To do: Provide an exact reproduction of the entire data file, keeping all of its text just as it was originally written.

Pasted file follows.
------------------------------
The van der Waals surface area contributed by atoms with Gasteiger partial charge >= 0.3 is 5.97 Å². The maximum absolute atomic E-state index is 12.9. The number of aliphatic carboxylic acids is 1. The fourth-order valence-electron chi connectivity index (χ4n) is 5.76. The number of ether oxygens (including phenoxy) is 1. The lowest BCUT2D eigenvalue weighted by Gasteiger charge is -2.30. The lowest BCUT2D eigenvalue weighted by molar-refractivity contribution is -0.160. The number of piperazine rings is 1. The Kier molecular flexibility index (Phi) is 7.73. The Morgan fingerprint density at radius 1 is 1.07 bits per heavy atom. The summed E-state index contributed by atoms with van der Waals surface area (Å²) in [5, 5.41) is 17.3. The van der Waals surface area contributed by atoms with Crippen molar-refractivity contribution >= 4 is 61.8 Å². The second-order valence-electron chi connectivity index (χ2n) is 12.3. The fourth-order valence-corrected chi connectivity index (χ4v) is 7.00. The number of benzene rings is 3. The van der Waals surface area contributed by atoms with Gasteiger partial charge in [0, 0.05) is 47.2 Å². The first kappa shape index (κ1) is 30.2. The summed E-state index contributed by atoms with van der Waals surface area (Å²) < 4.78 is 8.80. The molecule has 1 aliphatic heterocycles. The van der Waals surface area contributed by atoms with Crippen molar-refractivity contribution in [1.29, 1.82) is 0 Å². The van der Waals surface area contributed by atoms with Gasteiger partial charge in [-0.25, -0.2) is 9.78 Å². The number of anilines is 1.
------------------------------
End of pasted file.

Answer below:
The van der Waals surface area contributed by atoms with Gasteiger partial charge >= 0.3 is 5.97 Å². The maximum absolute atomic E-state index is 12.9. The number of aliphatic carboxylic acids is 1. The fourth-order valence-electron chi connectivity index (χ4n) is 5.76. The number of ether oxygens (including phenoxy) is 1. The lowest BCUT2D eigenvalue weighted by Gasteiger charge is -2.30. The lowest BCUT2D eigenvalue weighted by molar-refractivity contribution is -0.160. The number of piperazine rings is 1. The Kier molecular flexibility index (Phi) is 7.73. The Morgan fingerprint density at radius 1 is 1.07 bits per heavy atom. The summed E-state index contributed by atoms with van der Waals surface area (Å²) in [5, 5.41) is 17.3. The van der Waals surface area contributed by atoms with Crippen molar-refractivity contribution >= 4 is 61.8 Å². The second-order valence-electron chi connectivity index (χ2n) is 12.3. The fourth-order valence-corrected chi connectivity index (χ4v) is 7.00. The number of benzene rings is 3. The van der Waals surface area contributed by atoms with Gasteiger partial charge in [0, 0.05) is 47.2 Å². The first kappa shape index (κ1) is 30.2. The summed E-state index contributed by atoms with van der Waals surface area (Å²) < 4.78 is 8.80. The molecule has 1 aliphatic heterocycles. The van der Waals surface area contributed by atoms with Crippen molar-refractivity contribution in [1.29, 1.82) is 0 Å². The van der Waals surface area contributed by atoms with Gasteiger partial charge in [-0.25, -0.2) is 9.78 Å². The number of anilines is 1.